Effects of ericoid mycorrhizal fungi on performance of V. macrocarpon and V. oxycoccos under abiotic stresses related to climate change

Project Overview

Project Type: Graduate Student
Funds awarded in 2020: $14,879.00
Projected End Date: 12/31/2023
Grant Recipients: University of Wisconsin Madison; The Board of Regents of the University of Wisconsin System Research and Sponsored Programs
Region: North Central
State: Wisconsin
Graduate Student:
Faculty Advisor:
Dr. Amaya Atucha
University of Wisconsin Madison
Faculty Advisor:
Dr. Juan Zalapa
University of Wisconsin-Madison, Department of Horticulture


  • Fruits: berries (cranberries)


  • Crop Production: biological inoculants, nutrient cycling

    Proposal abstract:

    This study, “Effects of ericoid mycorrhizal fungi on performance of V. macrocarpon and V. oxycoccos under abiotic stresses related to climate change,” endeavors not only to encourage sustainable agricultural practices but to expand stress tolerance of cranberry crops, thereby easing challenges faced by growers. Cranberry (Vaccinium macrocarpon Ait.) growers are under increasing pressure as a result of climate change, which is affecting cranberry production through repeated cycles of water and heat stress. These climatic events are well-established and predicted to intensify. Cranberry vines have evolved in a unique ecosystem (bog) and are highly susceptible to water and heat stress. Hoping to ameliorate the effects of these abiotic stressors and reduce the negative effects on yield and fruit size, growers tend to over-fertilize and irrigate vines. However, these practices have widely-documented negative impacts on water quality of the surrounding wetlands with no benefit on fruit production. Multiple studies conducted in blueberry have shown that inoculation with ericoid mycorrhizal fungi (ErMF) have a reductive effect of abiotic stressors, improving plant vigor. ErMF are ubiquitous, with local strains already present and active in agricultural soils, such as the cranberry production system. The application of non-native ErMF may stretch cranberry’s range of tolerance, allowing growers to lessen water and fertilizer usage in response to climate change impacts. The main objective of this study is to evaluate the impact of ericoid mycorrhizal fungi (ErMF) Rhizoscyphus ericae strains on cranberry vine performance under four abiotic stressors: (1) soil moisture, (2) temperature, (3) pH, and (4) nutrient deficiency.

    Plant sets in each condition will be inoculated with different mycorrhizal fungal strains. Colonization will be verified after a six-week incubation period. Once confirmed, we will subject ErMF (+) and (-) plants to adverse growing conditions. Throughout the exposure period, we will record rates of photosynthesis and collect plant material to measure levels of the stress hormones, record plant water potential, dry weight of above and below ground biomass. Project outcomes will include increased researcher understanding of how different strains of ErMF affect vine performance in cranberry and evaluation through the presentation of findings. Growers will be surveyed before and after presentations to gauge their knowledge of the direct and indirect impacts of ErMF on crops and the environment; we expect to significantly increase grower interest in this new tool for sustainability, particularly given concrete benefits for growers and the environment, lowering requisite water and fertilizer usage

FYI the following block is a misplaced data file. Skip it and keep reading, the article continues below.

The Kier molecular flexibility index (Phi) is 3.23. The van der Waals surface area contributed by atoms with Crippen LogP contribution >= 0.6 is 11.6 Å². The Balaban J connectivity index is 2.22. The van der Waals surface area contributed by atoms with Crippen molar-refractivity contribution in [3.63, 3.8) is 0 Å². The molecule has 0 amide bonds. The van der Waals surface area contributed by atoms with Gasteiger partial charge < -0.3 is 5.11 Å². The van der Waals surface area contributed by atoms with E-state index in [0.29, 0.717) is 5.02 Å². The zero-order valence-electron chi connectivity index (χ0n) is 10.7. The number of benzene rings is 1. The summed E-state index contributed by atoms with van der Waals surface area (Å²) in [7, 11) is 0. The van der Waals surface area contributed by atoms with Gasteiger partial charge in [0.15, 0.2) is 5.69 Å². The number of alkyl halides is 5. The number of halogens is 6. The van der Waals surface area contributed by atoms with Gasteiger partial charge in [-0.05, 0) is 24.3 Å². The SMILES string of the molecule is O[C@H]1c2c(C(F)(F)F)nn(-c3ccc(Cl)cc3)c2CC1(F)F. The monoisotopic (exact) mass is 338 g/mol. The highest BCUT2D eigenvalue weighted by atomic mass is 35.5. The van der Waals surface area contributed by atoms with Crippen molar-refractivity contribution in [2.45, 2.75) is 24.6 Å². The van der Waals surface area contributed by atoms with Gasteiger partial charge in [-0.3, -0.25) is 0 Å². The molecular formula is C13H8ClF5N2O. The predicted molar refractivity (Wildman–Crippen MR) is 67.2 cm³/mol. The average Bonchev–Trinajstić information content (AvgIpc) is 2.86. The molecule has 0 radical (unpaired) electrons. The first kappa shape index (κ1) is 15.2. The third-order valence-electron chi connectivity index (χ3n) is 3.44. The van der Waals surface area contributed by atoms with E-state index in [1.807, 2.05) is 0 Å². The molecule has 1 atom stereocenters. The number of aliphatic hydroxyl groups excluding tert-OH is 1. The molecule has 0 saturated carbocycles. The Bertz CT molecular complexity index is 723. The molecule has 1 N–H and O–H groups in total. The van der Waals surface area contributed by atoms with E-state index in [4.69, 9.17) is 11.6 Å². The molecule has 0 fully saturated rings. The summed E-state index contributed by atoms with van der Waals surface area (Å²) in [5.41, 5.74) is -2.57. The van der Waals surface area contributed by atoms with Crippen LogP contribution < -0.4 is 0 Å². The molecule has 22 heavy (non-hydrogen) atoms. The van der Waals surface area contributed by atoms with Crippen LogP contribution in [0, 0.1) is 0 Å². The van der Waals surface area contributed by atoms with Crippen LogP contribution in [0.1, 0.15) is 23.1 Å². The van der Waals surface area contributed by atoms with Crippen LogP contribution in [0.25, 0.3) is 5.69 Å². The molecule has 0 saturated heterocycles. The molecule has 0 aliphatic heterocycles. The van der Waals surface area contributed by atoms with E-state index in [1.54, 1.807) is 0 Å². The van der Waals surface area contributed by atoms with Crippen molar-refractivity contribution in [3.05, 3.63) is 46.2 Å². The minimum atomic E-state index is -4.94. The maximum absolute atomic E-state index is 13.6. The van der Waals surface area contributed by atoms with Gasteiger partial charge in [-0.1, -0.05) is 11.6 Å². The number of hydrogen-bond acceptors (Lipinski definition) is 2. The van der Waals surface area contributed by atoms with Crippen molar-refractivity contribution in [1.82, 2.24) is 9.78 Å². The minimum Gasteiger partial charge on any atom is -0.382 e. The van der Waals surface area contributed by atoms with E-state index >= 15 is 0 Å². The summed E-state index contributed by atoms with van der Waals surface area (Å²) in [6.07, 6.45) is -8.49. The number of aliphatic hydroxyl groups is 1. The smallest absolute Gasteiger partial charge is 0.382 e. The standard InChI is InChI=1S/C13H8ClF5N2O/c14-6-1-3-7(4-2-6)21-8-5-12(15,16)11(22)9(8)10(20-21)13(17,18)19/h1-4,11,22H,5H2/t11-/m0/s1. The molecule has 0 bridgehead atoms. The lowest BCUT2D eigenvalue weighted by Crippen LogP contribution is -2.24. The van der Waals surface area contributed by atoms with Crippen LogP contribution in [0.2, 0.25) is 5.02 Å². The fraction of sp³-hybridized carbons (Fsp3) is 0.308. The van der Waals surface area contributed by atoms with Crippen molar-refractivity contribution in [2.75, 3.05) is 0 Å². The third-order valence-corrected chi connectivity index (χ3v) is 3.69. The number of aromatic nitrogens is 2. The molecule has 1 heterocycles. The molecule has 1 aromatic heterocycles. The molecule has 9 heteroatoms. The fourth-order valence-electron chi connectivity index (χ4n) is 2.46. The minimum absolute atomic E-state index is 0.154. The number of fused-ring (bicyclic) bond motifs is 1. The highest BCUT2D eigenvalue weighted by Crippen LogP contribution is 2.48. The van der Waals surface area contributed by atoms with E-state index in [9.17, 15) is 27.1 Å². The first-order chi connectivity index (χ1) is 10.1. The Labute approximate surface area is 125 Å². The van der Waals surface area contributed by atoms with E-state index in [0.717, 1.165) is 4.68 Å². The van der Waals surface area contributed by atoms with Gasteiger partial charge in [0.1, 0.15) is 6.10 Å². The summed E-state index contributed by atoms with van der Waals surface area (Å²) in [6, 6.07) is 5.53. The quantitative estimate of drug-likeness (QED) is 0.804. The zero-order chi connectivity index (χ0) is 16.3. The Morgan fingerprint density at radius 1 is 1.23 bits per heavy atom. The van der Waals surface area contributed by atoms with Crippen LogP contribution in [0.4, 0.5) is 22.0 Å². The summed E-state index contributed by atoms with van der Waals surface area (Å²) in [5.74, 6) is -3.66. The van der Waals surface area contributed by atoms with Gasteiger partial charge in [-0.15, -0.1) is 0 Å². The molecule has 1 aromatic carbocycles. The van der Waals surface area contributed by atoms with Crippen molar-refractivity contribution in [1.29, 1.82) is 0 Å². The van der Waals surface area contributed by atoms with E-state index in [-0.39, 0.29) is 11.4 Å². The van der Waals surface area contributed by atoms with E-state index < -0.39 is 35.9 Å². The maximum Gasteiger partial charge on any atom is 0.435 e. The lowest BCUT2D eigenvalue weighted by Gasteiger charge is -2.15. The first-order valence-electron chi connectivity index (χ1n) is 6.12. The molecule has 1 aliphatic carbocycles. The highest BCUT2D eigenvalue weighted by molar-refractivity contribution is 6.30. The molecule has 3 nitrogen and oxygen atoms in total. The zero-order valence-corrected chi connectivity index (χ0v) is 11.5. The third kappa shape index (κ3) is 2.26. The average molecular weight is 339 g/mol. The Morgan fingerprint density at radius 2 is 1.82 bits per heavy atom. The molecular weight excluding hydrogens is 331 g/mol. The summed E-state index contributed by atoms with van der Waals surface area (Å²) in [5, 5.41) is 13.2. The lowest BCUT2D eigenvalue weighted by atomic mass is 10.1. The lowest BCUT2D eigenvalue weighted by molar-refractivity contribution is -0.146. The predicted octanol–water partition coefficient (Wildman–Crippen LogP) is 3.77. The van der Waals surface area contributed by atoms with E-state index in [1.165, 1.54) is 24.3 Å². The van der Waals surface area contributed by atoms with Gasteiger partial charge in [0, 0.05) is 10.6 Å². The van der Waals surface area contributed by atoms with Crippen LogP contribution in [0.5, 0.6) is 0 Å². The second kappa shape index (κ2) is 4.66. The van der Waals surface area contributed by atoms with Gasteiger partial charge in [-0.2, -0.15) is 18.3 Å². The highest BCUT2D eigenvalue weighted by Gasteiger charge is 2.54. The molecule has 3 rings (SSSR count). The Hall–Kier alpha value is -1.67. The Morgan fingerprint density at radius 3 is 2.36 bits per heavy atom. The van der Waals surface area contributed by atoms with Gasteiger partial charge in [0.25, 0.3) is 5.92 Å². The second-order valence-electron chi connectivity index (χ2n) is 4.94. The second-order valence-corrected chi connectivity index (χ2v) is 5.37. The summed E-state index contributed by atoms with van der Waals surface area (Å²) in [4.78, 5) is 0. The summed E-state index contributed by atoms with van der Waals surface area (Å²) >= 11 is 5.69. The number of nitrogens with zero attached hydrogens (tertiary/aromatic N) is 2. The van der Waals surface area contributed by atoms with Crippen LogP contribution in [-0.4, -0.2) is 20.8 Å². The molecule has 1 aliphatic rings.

Project objectives from proposal:

    The expected learning outcomes for this research are as follows: 1) researchers will learn how different strains of ErMF affect vine performance via physiological measurements (including stress hormone levels, photosynthesis rates, biomass, and water potential) in V. macrocarpon and V. oxycoccus across different abiotic stressors; 2) researchers will combine different successful strains with microbiome samples from marsh beds to more effectively manage plant stress response; 3) 30% of growers surveyed will have increased knowledge of how ErMF impacts cranberry and environmental health. This project will expand the limited body of knowledge on ericoid mycorrhizae and lead to new avenues of research on this topic. If this project is successful, it could lead to the production of a commercial inoculum tailored to specific growing regions. We hope to provide growers with the opportunity to employ a new tool that can combat inevitable environmental changes. The expected action outcomes are that: 1) growers will begin applying ErMF for bed management; 2) growers will decrease usage of water and fertilizer applications, resulting in improved plant vigor and reduced environmental impact from fertilizers.

    Any opinions, findings, conclusions, or recommendations expressed in this publication are those of the author(s) and do not necessarily reflect the view of the U.S. Department of Agriculture or SARE.